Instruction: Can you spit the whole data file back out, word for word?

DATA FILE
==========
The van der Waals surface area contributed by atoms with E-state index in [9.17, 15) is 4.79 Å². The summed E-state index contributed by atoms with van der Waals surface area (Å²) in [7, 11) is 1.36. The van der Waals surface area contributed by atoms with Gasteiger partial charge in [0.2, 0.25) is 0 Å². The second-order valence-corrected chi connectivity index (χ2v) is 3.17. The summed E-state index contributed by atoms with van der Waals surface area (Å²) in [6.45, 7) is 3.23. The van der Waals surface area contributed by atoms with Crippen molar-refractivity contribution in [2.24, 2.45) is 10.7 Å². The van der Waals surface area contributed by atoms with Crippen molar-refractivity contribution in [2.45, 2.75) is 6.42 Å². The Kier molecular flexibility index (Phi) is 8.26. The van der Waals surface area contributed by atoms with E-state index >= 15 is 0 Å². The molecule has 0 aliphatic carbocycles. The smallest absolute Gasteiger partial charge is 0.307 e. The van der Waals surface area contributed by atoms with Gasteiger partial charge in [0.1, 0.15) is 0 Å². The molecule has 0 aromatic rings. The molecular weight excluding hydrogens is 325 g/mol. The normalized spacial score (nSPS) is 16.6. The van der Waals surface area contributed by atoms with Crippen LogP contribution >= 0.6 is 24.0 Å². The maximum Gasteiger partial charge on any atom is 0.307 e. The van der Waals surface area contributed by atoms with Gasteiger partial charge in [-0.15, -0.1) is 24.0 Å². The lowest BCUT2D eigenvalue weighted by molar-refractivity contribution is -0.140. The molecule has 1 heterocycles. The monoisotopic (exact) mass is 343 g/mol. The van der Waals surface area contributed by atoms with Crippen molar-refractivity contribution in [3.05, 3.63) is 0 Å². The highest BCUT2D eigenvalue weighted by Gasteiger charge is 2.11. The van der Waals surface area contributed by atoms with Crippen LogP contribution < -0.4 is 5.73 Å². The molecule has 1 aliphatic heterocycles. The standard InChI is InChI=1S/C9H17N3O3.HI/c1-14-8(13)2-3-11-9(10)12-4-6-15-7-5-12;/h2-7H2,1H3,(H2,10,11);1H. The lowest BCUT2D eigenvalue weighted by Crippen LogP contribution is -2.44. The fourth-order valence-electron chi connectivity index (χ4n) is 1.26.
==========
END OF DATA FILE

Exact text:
The van der Waals surface area contributed by atoms with E-state index in [9.17, 15) is 4.79 Å². The summed E-state index contributed by atoms with van der Waals surface area (Å²) in [7, 11) is 1.36. The van der Waals surface area contributed by atoms with Gasteiger partial charge in [0.2, 0.25) is 0 Å². The second-order valence-corrected chi connectivity index (χ2v) is 3.17. The summed E-state index contributed by atoms with van der Waals surface area (Å²) in [6.45, 7) is 3.23. The van der Waals surface area contributed by atoms with Crippen molar-refractivity contribution in [2.24, 2.45) is 10.7 Å². The van der Waals surface area contributed by atoms with Crippen molar-refractivity contribution in [2.45, 2.75) is 6.42 Å². The Kier molecular flexibility index (Phi) is 8.26. The van der Waals surface area contributed by atoms with E-state index >= 15 is 0 Å². The molecule has 0 aliphatic carbocycles. The smallest absolute Gasteiger partial charge is 0.307 e. The van der Waals surface area contributed by atoms with Gasteiger partial charge in [0.1, 0.15) is 0 Å². The molecule has 0 aromatic rings. The molecular weight excluding hydrogens is 325 g/mol. The normalized spacial score (nSPS) is 16.6. The van der Waals surface area contributed by atoms with Crippen LogP contribution >= 0.6 is 24.0 Å². The maximum Gasteiger partial charge on any atom is 0.307 e. The van der Waals surface area contributed by atoms with Gasteiger partial charge in [-0.15, -0.1) is 24.0 Å². The lowest BCUT2D eigenvalue weighted by molar-refractivity contribution is -0.140. The molecule has 1 heterocycles. The monoisotopic (exact) mass is 343 g/mol. The van der Waals surface area contributed by atoms with Crippen molar-refractivity contribution in [3.05, 3.63) is 0 Å². The highest BCUT2D eigenvalue weighted by Gasteiger charge is 2.11. The van der Waals surface area contributed by atoms with Crippen LogP contribution < -0.4 is 5.73 Å². The molecule has 1 aliphatic heterocycles. The standard InChI is InChI=1S/C9H17N3O3.HI/c1-14-8(13)2-3-11-9(10)12-4-6-15-7-5-12;/h2-7H2,1H3,(H2,10,11);1H. The lowest BCUT2D eigenvalue weighted by Crippen LogP contribution is -2.44. The fourth-order valence-electron chi connectivity index (χ4n) is 1.26.